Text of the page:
Using dry weight basis is more consistency when compare studies and species in any time, while fresh weight basis is more useful for intake considerations because animals, including people, eat organisms in their natural state.
In general, the difference between dry weight basis and fresh weight is the moisture content. However, this could be a confusion in that “dry weight basis x water = fresh weight basis”. Instead, there is a consideration, which is water variation. Water content is 80~95% in plant tissue, which means the variation of water results in the difference once present on a dry weight basis. For example two plants has the same nutrient level on fresh weight basis; however since they have the different water percentage the nutrient level of the dry weight basis are difference. If so, in this case, using fresh weight basis may be a misleading that these two plants (tissues) have the same concentration of nutrient. In fact, using dry weight basis will prefer to present the difference of the nutrient level. Thus, using dry weight basis, the percentage of the element is more consistent because we do not have to consider the variation of water content when compare to different plants/tissues.
As mentioned earlier, fresh weight basis is more appropriate when we consider the intake of nutrient or from the health point of view. Food system is the major way for delivering element to animals and humans; fresh food still has highly percentage in our daily diet; therefore, how much nutrients or toxin we may intake depends on their concentration in food we eat daily (in here, we exclude drinking water). For instance, selenium concentration (ug/g as consumed), the selenium contents may vary from 0.001-0.14 (ug/g) depending on vegetables. As a result, if we eat 100 g broccoli which is a highly accumulation of selenium, we may intake the maximum of 14 ug of selenium. In such a case, I would think that using fresh weight basis is more appropriate.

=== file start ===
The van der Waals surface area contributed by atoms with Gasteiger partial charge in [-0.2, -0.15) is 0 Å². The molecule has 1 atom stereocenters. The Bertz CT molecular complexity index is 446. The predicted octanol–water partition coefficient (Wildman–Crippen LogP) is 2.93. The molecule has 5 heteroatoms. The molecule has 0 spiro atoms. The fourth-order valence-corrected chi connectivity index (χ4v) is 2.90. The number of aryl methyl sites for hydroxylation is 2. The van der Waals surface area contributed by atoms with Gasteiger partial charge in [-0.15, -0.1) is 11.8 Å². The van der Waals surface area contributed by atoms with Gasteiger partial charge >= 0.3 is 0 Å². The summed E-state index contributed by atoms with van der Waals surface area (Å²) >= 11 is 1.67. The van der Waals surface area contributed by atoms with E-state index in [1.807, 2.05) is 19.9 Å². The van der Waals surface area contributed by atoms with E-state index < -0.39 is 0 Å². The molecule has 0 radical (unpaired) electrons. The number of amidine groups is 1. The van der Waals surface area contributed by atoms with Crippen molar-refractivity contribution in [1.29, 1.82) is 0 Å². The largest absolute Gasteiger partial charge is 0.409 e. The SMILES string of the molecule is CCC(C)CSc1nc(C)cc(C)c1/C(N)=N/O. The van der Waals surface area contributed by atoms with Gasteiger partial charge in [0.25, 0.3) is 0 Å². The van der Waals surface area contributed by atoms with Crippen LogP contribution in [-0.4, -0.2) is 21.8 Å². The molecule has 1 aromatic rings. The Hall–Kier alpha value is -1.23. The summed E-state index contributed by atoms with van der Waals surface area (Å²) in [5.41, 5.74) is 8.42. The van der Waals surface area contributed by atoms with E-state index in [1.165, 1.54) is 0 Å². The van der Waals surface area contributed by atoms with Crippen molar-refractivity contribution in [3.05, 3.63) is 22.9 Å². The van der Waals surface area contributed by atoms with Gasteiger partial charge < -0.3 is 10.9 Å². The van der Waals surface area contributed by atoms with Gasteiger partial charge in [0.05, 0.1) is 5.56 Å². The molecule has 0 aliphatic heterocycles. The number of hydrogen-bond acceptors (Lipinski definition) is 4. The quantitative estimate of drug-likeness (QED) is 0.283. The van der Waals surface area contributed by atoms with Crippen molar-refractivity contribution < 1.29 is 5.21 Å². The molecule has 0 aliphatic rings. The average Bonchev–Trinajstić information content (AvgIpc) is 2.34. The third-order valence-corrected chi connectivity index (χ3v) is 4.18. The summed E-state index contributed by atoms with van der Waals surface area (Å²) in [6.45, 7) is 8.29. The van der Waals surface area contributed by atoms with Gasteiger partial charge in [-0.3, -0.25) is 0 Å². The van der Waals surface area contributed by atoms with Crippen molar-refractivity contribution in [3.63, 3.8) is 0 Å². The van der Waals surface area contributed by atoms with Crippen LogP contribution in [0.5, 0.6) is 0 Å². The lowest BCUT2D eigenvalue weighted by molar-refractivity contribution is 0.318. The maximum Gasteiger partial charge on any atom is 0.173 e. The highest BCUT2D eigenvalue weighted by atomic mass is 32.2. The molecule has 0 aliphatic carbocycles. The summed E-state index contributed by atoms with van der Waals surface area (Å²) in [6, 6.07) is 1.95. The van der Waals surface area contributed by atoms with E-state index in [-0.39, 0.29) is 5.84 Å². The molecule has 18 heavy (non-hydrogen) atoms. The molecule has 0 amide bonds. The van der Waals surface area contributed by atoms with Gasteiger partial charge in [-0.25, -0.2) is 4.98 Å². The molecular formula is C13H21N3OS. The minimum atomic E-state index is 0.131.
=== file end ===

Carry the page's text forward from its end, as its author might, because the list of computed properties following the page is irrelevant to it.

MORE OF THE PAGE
# 3,
Sorry…. I just know that either active or passive all need energy… please help out on this one!!

Ion fluxes in solution or across the plasma membrane may result from passive or active forces, but they always require a source of free energy. When passive, the flux is driven by the free energy associated with a gradient of concentration or pressure or electrical potential or even a combination of these driving forces. (in here, I kind understanding Ca is passive uptake, however, if passive uptake is based on the “concentration”/ electrical potential, once it makes the equibilium, how do they still do the passive uptake??”

xand_3r
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Post by xand_3r » Tue Aug 01, 2006 1:40 pm

For #3: Usually equilibrum never occurs, since equilibrum is equivalent with maximum entropy (so maximum disorder), and organisms are ordoned systems. The gradients of concentration are maintained through active transport systems. For example, the gradient for Na and K is maintained by the Na/K pump. The gradient for Ca is maintained by the Ca pump and so on. To conclude, even passive ways of transporting substances depend on the active ways. The electrical gradient depends on the distribution of ions. For example, an influx of Na ions could be followed by an influx of Cl ions as a result of electrostatic attraction.

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Post by xand_3r » Tue Aug 01, 2006 1:44 pm

A way for stopping an ion either from entering or from exiting a cell are voltage dependent channels (they open and close only at certain values of the cell potential). So equilibrum can't occur since at a certain voltage value the channel closes, even if the concentration gradients aren't met.

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Post by brassica » Fri Aug 04, 2006 3:20 am

xand_3r, thanks for the reply...

did you mean that the driving force for passive transport is coming from the active transport?

If so, that's also the long -term energy for passive transport??